Daphne introduces herself with warm openness and seems to laugh and move freely as our laughter exercises begin. This is Daphne’s first visit to our Laughter Yoga club and I find her laughter contagious from the start.
The next week, Daphne arrives before the others and asks me whether other LY clubs meet locally because she needs a second opportunity to laugh with others each week. When I inform her that, currently, this is the only group, I also share that I am interested in offering sessions of Laughter Yoga coaching on an individual basis. I tell Daphne that coaching is new for me and that it would be a shared learning adventure. With her permission, I would write about our experience and, perhaps gain feedback from other LY professionals. Learn and share as we go. She agrees and we decide on a small fee she will pay for our work together. We plan to meet the following Wednesday.
Daphne arrives at my apartment and we settle in with cups of tea. She is familiar with LY’s history and its core tenets so we skip the general introduction. We follow, loosely, Dr. Kataria’s first lesson on his LY Coaching DVD set. We start by discussing the elements of the coaching work we will do together - weekly meetings - telephone contacts – attending LY club – homework. Briefly we talk about working together as partners and then discuss expectations. Daphne talks about how difficult the past two years have been since her mom was first diagnosed with a progressive dementia. Wanting to provide care and support, a little over a year ago she traveled home for an extended visit to spend time with her mom. The stress was enormous and when anxiety and panic overwhelmed her ability to cope, Daphne required treatment to regain balance. A year later, she is greatly improved and believes that LY is part of her healing going forward. Daphne says that she does not know how many sessions she will want or need, but is learning to listen within and to trust her own knowing.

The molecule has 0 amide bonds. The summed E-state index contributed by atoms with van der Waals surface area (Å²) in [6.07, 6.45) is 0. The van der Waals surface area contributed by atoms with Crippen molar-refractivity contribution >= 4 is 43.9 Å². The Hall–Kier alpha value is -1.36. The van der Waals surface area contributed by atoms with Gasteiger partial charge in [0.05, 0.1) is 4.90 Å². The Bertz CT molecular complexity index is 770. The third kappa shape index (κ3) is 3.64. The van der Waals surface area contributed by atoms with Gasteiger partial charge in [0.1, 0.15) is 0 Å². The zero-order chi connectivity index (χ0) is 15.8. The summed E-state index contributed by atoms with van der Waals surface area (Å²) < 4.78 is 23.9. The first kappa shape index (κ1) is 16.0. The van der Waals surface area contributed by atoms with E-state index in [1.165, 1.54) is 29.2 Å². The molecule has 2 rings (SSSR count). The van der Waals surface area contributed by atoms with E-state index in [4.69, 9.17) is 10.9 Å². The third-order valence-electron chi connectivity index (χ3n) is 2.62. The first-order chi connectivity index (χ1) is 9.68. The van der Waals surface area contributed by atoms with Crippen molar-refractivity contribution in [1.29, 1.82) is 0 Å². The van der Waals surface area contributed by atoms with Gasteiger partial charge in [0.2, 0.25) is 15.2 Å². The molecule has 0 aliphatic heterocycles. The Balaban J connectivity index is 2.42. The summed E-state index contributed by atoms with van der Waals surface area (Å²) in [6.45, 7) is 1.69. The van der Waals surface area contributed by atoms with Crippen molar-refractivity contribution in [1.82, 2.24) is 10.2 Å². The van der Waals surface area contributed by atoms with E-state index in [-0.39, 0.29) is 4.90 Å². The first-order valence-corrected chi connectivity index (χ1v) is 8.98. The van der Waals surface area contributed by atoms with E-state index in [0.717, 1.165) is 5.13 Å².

I tell her that Dr. Kataria suggests taking two pictures – one with her smiling, one without. If she agrees, she will take home both so she can study the difference her smile makes. Out comes the camera. Snap. Snap. WOW!!! We flip back and forth five or six times amazed by the contrast. She looks like a whole different person in each shot, shining when she smiles and looking years younger. We laugh as we notice that even her hair looks different. “It’s fluffier”, she exclaims.
We proceed to the Laughter Quotient Form. The survey would not be my first choice as a means to gauge the outcomes of our LY coaching sessions, but I do see the value in having something concrete to show Daphne following our series of sessions together. We go through the questions and discuss the patterns revealed. Daphne discloses that she has struggled with depression and the expression of anger for a long time.